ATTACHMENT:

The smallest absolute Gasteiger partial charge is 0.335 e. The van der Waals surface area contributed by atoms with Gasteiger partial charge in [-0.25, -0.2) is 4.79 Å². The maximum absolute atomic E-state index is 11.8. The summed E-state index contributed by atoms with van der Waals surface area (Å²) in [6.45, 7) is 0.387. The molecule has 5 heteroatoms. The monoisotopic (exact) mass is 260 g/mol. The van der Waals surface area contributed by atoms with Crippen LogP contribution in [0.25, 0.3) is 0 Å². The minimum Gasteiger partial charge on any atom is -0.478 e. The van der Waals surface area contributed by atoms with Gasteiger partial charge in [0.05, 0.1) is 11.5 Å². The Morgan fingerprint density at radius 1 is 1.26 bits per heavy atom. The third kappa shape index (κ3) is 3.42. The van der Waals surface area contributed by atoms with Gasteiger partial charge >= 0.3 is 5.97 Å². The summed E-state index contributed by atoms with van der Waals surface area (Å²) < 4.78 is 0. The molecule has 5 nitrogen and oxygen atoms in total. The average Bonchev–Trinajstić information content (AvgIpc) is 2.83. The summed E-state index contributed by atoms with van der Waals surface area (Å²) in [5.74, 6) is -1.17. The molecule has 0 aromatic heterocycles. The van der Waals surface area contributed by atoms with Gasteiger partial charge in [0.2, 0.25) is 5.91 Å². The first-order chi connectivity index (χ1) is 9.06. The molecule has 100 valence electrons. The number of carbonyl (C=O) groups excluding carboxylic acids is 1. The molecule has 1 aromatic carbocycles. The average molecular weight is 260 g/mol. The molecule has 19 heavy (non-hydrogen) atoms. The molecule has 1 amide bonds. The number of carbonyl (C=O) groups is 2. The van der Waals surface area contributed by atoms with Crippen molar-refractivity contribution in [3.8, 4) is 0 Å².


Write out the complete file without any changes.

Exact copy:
The smallest absolute Gasteiger partial charge is 0.335 e. The van der Waals surface area contributed by atoms with Gasteiger partial charge in [-0.25, -0.2) is 4.79 Å². The maximum absolute atomic E-state index is 11.8. The summed E-state index contributed by atoms with van der Waals surface area (Å²) in [6.45, 7) is 0.387. The molecule has 5 heteroatoms. The monoisotopic (exact) mass is 260 g/mol. The van der Waals surface area contributed by atoms with Crippen LogP contribution in [0.25, 0.3) is 0 Å². The minimum Gasteiger partial charge on any atom is -0.478 e. The van der Waals surface area contributed by atoms with Gasteiger partial charge in [0.05, 0.1) is 11.5 Å². The Morgan fingerprint density at radius 1 is 1.26 bits per heavy atom. The third kappa shape index (κ3) is 3.42. The van der Waals surface area contributed by atoms with Gasteiger partial charge >= 0.3 is 5.97 Å². The summed E-state index contributed by atoms with van der Waals surface area (Å²) < 4.78 is 0. The molecule has 5 nitrogen and oxygen atoms in total. The average Bonchev–Trinajstić information content (AvgIpc) is 2.83. The summed E-state index contributed by atoms with van der Waals surface area (Å²) in [5.74, 6) is -1.17. The molecule has 0 aromatic heterocycles. The van der Waals surface area contributed by atoms with Gasteiger partial charge in [0.2, 0.25) is 5.91 Å². The first-order chi connectivity index (χ1) is 9.06. The molecule has 100 valence electrons. The number of carbonyl (C=O) groups excluding carboxylic acids is 1. The molecule has 1 aromatic carbocycles. The average molecular weight is 260 g/mol. The molecule has 19 heavy (non-hydrogen) atoms. The molecule has 1 amide bonds. The number of carbonyl (C=O) groups is 2. The van der Waals surface area contributed by atoms with Crippen molar-refractivity contribution in [3.8, 4) is 0 Å².